“Tired is not an injury”

Gap Creek

Gap Creek 4:00 AM 5/17. 24 hours and done.

While I had the intention of going the distance, I also realistically knew that it might not happen. I told Ron Herkeens Jr. before the race that the only way to get my off of the course was to pull me off, even if it meant crawling. Mile 54, Habron Gap Aid Station, I was greeted by a volunteer who asked how I was doing, and if I was okay (must have looked dazed after 4 miles of exposed road running from the last aid station (that had guacamole). I just looked at him said, “Yeah, I’m okay, tired is not an injury.” He laughed and said that was the best quote he had heard all day. I had beat the cut-off by about an hour at this point and was told to sit and fuel up for a while because the next climb, Kern’s Mountain, was 2.5 miles and 1300+ feet of climb. So I took some time, changed my shoes, socks and shirt, got a buff, ate some broth, got my trekking poles and set off. Kern’s is really tough, not just because it’s huge but because that four miles of road traversed before climbing it, affords a daunting view of the mountain to stare at. It’s breath taking, not just because of the beauty and anticipation/fear of the climb, but because breath is already gone from traversing 50 miles to this point. But tired is not an injury, and with numerous rest breaks I climbed this thing through the night and traversed this section to Camp Roosevelt with 15 minutes to spare before the cut-off. I didn’t dilly-dally, but I didn’t know that I had another 1000 ft of climb ahead of me, and a steep descent. I missed the next cut off at Gap Creek by 45 minutes, happy, grateful, sad, disappointed, proud, humbled, basically every emotion I own except one, the one that is my truest demon, the one that dogs my every step every day… Anger. There was no anger. THIS IS THE SUCCESS.

It is not the mountain we conquer but ourselves.

~ Sir Edmund Hillary

What did me in? My feet which were blistered pretty badly and in pain with each step. I was exhausted, there was no gas left in my tank, even though I fueled and hydrated really well. Basically out of the quote at the beginning of this piece, I was not fit. I can blame all sorts of things for this: long cold winter, rolled ankle in October that never completely properly healed, job/family constraints, new medication… but those are just excuses, the real reason is that I didn’t devote enough time to my fitness. I am 20 lbs heavier than I was last year when I ran Cayuga Trails 50. I have not been paying any attention to diet, which I never do. I have rationalized all of my missed workouts away. But as Steve Prefontaine said, “A man can fail many times, but he isn’t a failure until he begins to blame somebody else.” I have myself to blame for not finishing.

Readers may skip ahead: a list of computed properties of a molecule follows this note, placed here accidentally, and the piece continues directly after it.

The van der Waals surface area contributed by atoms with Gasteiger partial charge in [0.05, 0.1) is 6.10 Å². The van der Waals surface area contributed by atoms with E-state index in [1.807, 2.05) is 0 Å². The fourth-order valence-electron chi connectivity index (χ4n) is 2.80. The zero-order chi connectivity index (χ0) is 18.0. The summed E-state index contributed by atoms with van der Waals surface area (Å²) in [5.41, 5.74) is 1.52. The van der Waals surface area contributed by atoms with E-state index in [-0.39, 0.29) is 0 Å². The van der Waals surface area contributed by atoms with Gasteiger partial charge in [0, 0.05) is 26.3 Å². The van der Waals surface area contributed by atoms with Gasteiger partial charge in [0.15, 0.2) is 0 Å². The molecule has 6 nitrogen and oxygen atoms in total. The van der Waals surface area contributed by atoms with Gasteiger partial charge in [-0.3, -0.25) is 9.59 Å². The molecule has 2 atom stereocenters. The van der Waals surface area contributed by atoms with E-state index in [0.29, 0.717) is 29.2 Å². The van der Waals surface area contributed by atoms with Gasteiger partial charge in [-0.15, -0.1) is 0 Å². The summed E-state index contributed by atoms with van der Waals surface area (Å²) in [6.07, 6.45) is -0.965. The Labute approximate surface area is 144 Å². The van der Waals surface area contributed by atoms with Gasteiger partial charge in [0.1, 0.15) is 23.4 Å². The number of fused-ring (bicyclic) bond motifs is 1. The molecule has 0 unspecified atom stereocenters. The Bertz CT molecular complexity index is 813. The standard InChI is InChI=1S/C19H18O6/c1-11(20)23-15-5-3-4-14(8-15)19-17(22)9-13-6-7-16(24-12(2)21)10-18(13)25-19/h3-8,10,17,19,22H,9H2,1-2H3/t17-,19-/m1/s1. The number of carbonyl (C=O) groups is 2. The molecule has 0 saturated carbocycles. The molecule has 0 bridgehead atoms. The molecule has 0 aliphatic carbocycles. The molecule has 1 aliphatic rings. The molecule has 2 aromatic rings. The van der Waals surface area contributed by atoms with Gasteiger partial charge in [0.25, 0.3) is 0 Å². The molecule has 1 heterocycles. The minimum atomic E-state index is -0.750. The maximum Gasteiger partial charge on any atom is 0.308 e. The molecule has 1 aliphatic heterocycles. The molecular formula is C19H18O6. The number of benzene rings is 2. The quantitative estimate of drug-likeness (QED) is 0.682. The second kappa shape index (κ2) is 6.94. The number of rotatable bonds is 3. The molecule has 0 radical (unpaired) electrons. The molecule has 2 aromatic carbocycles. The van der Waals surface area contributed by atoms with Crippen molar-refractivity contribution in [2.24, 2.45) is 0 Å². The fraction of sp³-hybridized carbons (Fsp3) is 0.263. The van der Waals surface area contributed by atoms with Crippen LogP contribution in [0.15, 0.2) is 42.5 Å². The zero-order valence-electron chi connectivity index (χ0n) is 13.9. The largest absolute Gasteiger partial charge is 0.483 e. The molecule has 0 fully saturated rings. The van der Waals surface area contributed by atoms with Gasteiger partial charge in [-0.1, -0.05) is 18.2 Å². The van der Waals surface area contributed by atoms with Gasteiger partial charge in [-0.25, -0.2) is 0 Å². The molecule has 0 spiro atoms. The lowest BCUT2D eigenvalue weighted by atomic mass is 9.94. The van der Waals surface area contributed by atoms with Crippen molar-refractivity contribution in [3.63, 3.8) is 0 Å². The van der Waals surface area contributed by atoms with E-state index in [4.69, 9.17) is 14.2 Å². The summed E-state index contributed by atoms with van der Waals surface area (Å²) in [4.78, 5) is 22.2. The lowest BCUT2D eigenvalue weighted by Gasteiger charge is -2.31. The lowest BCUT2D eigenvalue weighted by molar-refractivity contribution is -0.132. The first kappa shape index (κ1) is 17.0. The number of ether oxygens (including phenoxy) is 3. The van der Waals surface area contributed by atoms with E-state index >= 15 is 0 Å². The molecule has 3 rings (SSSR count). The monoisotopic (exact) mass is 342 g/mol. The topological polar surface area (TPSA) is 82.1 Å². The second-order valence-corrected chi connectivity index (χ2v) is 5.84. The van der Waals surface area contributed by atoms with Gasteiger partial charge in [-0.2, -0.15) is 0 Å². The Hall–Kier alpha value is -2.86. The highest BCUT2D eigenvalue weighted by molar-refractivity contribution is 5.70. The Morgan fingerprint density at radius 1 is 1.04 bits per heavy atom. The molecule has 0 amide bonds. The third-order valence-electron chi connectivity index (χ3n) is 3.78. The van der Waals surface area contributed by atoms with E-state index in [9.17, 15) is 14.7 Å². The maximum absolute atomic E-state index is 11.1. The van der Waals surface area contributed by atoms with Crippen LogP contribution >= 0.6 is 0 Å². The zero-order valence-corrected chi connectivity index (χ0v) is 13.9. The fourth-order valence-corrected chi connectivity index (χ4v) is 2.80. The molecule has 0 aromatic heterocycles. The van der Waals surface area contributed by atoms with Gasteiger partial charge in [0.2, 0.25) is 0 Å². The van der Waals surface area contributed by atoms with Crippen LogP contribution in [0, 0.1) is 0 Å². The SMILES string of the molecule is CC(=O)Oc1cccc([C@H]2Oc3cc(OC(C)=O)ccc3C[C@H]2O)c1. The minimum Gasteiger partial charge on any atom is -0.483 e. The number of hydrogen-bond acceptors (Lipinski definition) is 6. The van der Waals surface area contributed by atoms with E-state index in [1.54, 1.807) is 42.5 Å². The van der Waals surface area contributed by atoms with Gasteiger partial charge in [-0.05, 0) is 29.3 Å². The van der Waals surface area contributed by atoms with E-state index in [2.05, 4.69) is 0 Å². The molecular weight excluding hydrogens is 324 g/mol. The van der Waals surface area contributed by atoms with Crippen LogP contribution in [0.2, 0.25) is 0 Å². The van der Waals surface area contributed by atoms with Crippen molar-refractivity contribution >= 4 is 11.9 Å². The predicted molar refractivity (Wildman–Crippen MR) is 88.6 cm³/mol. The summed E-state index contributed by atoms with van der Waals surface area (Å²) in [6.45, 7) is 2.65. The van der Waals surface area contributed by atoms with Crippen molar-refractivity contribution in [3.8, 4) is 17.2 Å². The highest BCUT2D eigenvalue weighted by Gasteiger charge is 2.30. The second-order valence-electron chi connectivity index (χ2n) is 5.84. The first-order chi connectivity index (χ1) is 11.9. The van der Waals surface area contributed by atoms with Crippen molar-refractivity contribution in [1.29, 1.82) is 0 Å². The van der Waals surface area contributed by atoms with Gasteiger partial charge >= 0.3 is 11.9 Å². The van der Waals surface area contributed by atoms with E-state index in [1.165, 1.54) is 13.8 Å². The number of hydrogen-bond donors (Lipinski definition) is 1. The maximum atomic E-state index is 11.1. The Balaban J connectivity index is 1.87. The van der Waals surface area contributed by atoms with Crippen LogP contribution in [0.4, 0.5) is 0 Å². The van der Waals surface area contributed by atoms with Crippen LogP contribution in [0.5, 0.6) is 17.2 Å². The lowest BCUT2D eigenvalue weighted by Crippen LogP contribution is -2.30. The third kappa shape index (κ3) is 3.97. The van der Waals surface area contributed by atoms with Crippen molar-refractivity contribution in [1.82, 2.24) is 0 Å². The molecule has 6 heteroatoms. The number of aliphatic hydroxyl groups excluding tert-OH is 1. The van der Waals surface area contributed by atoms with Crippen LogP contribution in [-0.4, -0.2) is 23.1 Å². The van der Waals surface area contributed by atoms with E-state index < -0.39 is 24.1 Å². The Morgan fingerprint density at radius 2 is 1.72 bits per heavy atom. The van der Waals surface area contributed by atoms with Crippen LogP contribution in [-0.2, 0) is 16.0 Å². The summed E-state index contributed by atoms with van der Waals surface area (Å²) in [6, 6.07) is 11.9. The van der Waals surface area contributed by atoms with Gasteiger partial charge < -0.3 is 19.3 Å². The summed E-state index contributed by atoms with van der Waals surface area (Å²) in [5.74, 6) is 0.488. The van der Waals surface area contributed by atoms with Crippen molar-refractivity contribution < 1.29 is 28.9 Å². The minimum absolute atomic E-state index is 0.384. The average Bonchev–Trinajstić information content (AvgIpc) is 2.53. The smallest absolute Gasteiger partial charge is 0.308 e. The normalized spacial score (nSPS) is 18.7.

But of my success the reality is because I have so many incredible people around me, my life is completely different than it was 13 years ago, I am not finished with this event by any stretch of the imagination, I did not quit.


My demon is not the DNF, nor the rock that goes with it, my demon was/is my anger that does not allow me to see the beauty. The voice that says I’m not fast enough, I’m not good enough, nobody likes me, I’m a second-rate bass player, I’m not an asset to ROCSPOT… this is the voice that obscures the vision that sees: the community of #trailsROC, and Oven Door Runners, the community of my Soul Matters group at First Unitarian, the community of ex-drunks and druggies that infiltrate all areas of my life (work, music, First U, running), the community of my family, my kids, my incredible ultra-babe wife, the community of like-minded scientists and activists in ROCSPOT. This is the voice that obscures the vision of the beauty of the trail, the vista at the top of the climb and during the climb, the ridiculous finds of neat notes buried in old books at Sibley Music Library, the thrill of being a part of helping Rochester out of energy poverty and hopefully economic poverty, the smile in my wife’s face, the achievements of my oldest, youngest and in-between children. For a moment, for 24 hours, this demon was slayed.

And that is the magic of the mountain. It doesn’t care, it is just going to stand in my way and everyone else’s way and knock us down until we find a way up and over in order to see that incredible vista of all the things surrounding us and supporting us.

I’ll be back. Will I finish? I hope so. Does it matter? Yes, but not as much as all of the things I find along the way, and hopefully give back.

I owe so much to this one:


ULTRABABE (Yeah, I’m with her!)

A few more pics, all pics are courtesy of Amy Lopata:

Yoshi run


First Aid

Edinburg Gap 12.1 miles in


Elizabeth Furnace about 50K into the race

Stats and splits can be found here at Strava.

Training Plans – The Trail to MMT100

So I’m supposed to be writing a training plan for Amy for a 50k that we are looking at doing in April, but instead, I’m starting this blog post. I am pretty good at writing plans, provided I have the correct information in hand. So what is needed to write a plan?